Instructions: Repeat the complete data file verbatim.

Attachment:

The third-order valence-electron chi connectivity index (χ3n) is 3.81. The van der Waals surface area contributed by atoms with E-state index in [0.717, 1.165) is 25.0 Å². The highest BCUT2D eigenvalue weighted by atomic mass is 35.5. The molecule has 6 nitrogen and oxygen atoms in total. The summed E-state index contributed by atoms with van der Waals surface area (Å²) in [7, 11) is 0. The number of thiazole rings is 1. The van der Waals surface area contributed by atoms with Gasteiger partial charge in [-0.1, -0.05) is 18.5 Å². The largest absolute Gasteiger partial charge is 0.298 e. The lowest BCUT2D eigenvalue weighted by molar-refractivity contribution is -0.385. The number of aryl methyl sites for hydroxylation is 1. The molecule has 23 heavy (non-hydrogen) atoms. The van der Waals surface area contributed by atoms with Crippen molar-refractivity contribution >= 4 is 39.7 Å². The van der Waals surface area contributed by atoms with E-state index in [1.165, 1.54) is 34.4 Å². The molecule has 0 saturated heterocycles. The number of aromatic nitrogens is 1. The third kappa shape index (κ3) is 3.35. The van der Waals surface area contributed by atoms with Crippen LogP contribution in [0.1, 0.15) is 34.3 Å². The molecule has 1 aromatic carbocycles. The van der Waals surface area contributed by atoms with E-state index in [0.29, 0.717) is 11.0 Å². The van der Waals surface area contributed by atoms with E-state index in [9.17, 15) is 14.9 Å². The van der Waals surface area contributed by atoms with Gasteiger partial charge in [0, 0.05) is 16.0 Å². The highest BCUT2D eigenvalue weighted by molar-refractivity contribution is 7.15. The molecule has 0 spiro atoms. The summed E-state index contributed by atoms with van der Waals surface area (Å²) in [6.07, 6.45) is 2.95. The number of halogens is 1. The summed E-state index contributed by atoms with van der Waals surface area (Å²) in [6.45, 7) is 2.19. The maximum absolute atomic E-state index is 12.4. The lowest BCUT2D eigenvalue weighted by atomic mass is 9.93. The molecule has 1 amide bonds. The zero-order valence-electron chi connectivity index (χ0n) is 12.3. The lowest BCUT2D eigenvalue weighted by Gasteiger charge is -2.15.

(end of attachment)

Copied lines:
The third-order valence-electron chi connectivity index (χ3n) is 3.81. The van der Waals surface area contributed by atoms with E-state index in [0.717, 1.165) is 25.0 Å². The highest BCUT2D eigenvalue weighted by atomic mass is 35.5. The molecule has 6 nitrogen and oxygen atoms in total. The summed E-state index contributed by atoms with van der Waals surface area (Å²) in [7, 11) is 0. The number of thiazole rings is 1. The van der Waals surface area contributed by atoms with Gasteiger partial charge in [-0.1, -0.05) is 18.5 Å². The largest absolute Gasteiger partial charge is 0.298 e. The lowest BCUT2D eigenvalue weighted by molar-refractivity contribution is -0.385. The number of aryl methyl sites for hydroxylation is 1. The molecule has 23 heavy (non-hydrogen) atoms. The van der Waals surface area contributed by atoms with Crippen molar-refractivity contribution >= 4 is 39.7 Å². The van der Waals surface area contributed by atoms with E-state index in [1.165, 1.54) is 34.4 Å². The molecule has 0 saturated heterocycles. The number of aromatic nitrogens is 1. The third kappa shape index (κ3) is 3.35. The van der Waals surface area contributed by atoms with Crippen LogP contribution in [0.1, 0.15) is 34.3 Å². The molecule has 1 aromatic carbocycles. The van der Waals surface area contributed by atoms with E-state index in [0.29, 0.717) is 11.0 Å². The van der Waals surface area contributed by atoms with E-state index in [9.17, 15) is 14.9 Å². The van der Waals surface area contributed by atoms with Gasteiger partial charge in [0, 0.05) is 16.0 Å². The highest BCUT2D eigenvalue weighted by molar-refractivity contribution is 7.15. The molecule has 0 spiro atoms. The summed E-state index contributed by atoms with van der Waals surface area (Å²) in [6.07, 6.45) is 2.95. The number of halogens is 1. The summed E-state index contributed by atoms with van der Waals surface area (Å²) in [6.45, 7) is 2.19. The maximum absolute atomic E-state index is 12.4. The lowest BCUT2D eigenvalue weighted by atomic mass is 9.93. The molecule has 1 amide bonds. The zero-order valence-electron chi connectivity index (χ0n) is 12.3. The lowest BCUT2D eigenvalue weighted by Gasteiger charge is -2.15.